Should girls play youth football?
This may be a bit of a controversial topic for some, but in the society we live in the answer should be a resounding no!
Do some girls have the size and aggression to play youth football? Absolutely, I see sisters of my players who would be great soccer players, but I’m not sure if that would be the best for the girl or the boys on our youth soccer team.
Today’s society seems to want to devalue women, rap music with its humiliating portrayal of women as thrown away and worthy of abuse, TV and movies depicting women as sex objects worthy of abuse and the same with the press and mainstreaming pornography.
In downtown Omaha nearly 70% of our players do not have a man at home. If you think I’m exaggerating, we’ve had matches with 2 people in the stands and both of them were female, not enough for a chain crew. This wasn’t a one-time deal, we have had a lot of games where we didn’t have 3 males to handle the chains. Many of our players don’t have a role model in the house to “copy” of how to properly treat a woman. Guys often see firsthand women who are physically and mentally abused and of course they hear it in the music they listen to, on TV and in the press. I have been coaching youth football for 15 years and the problem of the “dadless” home gets worse every year. Tom Osborne in his book “Faith in the Game” states that this problem is on the rise and is responsible for most of the crimes and problems with young males.
If we let girls play soccer with boys, we teach boys that hard physical contact with women is acceptable behavior. Indeed as coaches we should encourage and reward this physical contact. Our players will get used and accustomed to being physical with females, the act would desensitize all those involved in the activity of physical force applied to females by males. Meanwhile, the female is learning that hard physical contact with males is acceptable, it is now a habit. Now, while having women on your team may help the short-term progress of some of our football teams, I’m not sure we’re helping neither the boy nor the girl in their long-term development as productive members of our society.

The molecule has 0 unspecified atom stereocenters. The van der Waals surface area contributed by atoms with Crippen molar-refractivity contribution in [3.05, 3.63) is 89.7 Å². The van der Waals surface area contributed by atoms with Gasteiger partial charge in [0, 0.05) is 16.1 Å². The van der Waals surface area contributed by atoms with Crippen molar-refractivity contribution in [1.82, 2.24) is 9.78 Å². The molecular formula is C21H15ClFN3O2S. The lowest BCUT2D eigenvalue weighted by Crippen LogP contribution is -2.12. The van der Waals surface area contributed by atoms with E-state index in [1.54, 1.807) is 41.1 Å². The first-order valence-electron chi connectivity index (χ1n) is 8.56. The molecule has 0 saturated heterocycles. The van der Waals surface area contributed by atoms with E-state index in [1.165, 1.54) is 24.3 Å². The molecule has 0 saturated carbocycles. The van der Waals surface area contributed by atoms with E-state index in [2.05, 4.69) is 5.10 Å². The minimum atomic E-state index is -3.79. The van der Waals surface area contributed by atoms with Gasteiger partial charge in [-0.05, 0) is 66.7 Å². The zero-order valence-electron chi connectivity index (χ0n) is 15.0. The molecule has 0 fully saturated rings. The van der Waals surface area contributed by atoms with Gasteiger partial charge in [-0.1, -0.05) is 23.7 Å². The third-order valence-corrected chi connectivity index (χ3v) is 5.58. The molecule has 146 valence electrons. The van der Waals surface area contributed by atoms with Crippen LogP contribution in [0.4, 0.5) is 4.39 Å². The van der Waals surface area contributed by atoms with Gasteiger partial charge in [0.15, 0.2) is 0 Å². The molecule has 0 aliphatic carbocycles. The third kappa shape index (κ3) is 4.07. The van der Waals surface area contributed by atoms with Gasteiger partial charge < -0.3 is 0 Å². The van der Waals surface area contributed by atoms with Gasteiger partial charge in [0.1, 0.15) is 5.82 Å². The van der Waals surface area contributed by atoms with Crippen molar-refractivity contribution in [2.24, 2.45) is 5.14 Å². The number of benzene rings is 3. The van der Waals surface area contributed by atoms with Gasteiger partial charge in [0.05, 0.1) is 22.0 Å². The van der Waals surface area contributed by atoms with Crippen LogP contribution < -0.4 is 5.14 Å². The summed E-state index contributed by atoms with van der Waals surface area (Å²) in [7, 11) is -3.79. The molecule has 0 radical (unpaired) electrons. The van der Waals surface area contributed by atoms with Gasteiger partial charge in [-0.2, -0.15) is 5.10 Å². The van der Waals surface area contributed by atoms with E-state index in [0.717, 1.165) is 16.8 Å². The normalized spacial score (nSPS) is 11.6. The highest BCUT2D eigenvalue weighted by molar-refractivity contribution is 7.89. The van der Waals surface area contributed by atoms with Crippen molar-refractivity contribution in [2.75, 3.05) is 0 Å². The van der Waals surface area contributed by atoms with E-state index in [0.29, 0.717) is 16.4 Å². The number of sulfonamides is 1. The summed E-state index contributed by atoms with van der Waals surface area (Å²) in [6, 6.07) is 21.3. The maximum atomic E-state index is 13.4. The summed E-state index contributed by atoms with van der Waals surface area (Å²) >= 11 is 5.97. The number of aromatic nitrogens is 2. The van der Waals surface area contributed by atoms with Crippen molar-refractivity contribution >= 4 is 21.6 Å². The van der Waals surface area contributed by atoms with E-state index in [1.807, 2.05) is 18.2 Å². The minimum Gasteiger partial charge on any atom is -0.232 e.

Girls are as good as and even better with boys in many activities, it is not about girls who have the ability to play. It is about breaking the cycle of abuse in which many single-parent families or even two-parent families find themselves. In my mind, coaching youth football is more than just teaching kids how to make good football plays and how to block and tackle. It is about teaching valuable life lessons that the youth soccer player can carry with him for use throughout his life. My father taught me how to treat women with reverence and respect and I was rewarded for that behavior with a wonderful wife and a very satisfying family life. Dad not only told me, but showed me, even when he and mom had disagreements, they never got loud or physical. It has modeled correct behavior every day, many of our children NEVER see that correct behavior modeled for them. As kids, we were threatened that beating up a girl or even pushing one was material for “mortal sin” that could never happen. If that had happened, I would have been treated by my father in the most severe way, besides he was also considered a coward.